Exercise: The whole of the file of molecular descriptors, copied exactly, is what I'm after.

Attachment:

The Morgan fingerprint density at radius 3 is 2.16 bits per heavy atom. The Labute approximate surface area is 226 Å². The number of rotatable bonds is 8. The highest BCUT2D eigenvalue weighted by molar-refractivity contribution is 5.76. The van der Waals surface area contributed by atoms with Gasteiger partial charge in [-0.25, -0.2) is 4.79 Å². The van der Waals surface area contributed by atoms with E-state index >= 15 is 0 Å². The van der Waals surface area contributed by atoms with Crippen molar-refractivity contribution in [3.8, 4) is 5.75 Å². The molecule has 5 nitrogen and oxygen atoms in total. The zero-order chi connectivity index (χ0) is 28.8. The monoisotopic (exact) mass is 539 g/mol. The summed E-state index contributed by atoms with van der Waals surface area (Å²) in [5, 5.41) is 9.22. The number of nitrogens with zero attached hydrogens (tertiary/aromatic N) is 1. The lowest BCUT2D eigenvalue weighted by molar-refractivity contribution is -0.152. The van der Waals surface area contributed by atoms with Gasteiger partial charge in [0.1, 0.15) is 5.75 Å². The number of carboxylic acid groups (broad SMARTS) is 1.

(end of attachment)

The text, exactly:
The Morgan fingerprint density at radius 3 is 2.16 bits per heavy atom. The Labute approximate surface area is 226 Å². The number of rotatable bonds is 8. The highest BCUT2D eigenvalue weighted by molar-refractivity contribution is 5.76. The van der Waals surface area contributed by atoms with Gasteiger partial charge in [-0.25, -0.2) is 4.79 Å². The van der Waals surface area contributed by atoms with E-state index >= 15 is 0 Å². The van der Waals surface area contributed by atoms with Crippen molar-refractivity contribution in [3.8, 4) is 5.75 Å². The molecule has 5 nitrogen and oxygen atoms in total. The zero-order chi connectivity index (χ0) is 28.8. The monoisotopic (exact) mass is 539 g/mol. The summed E-state index contributed by atoms with van der Waals surface area (Å²) in [5, 5.41) is 9.22. The number of nitrogens with zero attached hydrogens (tertiary/aromatic N) is 1. The lowest BCUT2D eigenvalue weighted by molar-refractivity contribution is -0.152. The van der Waals surface area contributed by atoms with Gasteiger partial charge in [0.1, 0.15) is 5.75 Å². The number of carboxylic acid groups (broad SMARTS) is 1.